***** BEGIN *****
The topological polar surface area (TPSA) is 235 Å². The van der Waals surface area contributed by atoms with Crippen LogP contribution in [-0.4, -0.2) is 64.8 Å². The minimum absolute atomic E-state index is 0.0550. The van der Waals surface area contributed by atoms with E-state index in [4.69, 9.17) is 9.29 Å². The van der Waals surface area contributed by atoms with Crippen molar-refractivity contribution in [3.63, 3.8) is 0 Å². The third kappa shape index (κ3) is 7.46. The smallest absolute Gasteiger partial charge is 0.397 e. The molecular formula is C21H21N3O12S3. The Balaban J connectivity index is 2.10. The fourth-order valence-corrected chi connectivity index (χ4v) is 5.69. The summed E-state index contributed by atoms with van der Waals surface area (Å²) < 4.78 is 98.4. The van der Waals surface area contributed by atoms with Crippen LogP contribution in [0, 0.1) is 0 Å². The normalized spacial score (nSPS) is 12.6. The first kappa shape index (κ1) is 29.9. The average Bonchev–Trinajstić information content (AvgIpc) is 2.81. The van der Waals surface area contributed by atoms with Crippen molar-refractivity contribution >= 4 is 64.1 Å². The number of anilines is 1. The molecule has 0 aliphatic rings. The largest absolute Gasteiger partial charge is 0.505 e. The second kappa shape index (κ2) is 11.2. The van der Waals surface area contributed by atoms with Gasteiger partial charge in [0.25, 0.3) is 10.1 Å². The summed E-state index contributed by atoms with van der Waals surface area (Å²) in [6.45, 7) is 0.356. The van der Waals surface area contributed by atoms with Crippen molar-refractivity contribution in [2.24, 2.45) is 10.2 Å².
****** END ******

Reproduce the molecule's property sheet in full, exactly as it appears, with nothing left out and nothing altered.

The topological polar surface area (TPSA) is 235 Å². The van der Waals surface area contributed by atoms with Crippen LogP contribution in [-0.4, -0.2) is 64.8 Å². The minimum absolute atomic E-state index is 0.0550. The van der Waals surface area contributed by atoms with E-state index in [4.69, 9.17) is 9.29 Å². The van der Waals surface area contributed by atoms with Crippen molar-refractivity contribution in [3.63, 3.8) is 0 Å². The third kappa shape index (κ3) is 7.46. The smallest absolute Gasteiger partial charge is 0.397 e. The molecular formula is C21H21N3O12S3. The Balaban J connectivity index is 2.10. The fourth-order valence-corrected chi connectivity index (χ4v) is 5.69. The summed E-state index contributed by atoms with van der Waals surface area (Å²) < 4.78 is 98.4. The van der Waals surface area contributed by atoms with Crippen LogP contribution in [0, 0.1) is 0 Å². The normalized spacial score (nSPS) is 12.6. The first kappa shape index (κ1) is 29.9. The average Bonchev–Trinajstić information content (AvgIpc) is 2.81. The van der Waals surface area contributed by atoms with Crippen molar-refractivity contribution >= 4 is 64.1 Å². The number of anilines is 1. The molecule has 0 aliphatic rings. The largest absolute Gasteiger partial charge is 0.505 e. The second kappa shape index (κ2) is 11.2. The van der Waals surface area contributed by atoms with Gasteiger partial charge in [0.25, 0.3) is 10.1 Å². The summed E-state index contributed by atoms with van der Waals surface area (Å²) in [6.45, 7) is 0.356. The van der Waals surface area contributed by atoms with Crippen molar-refractivity contribution in [2.24, 2.45) is 10.2 Å².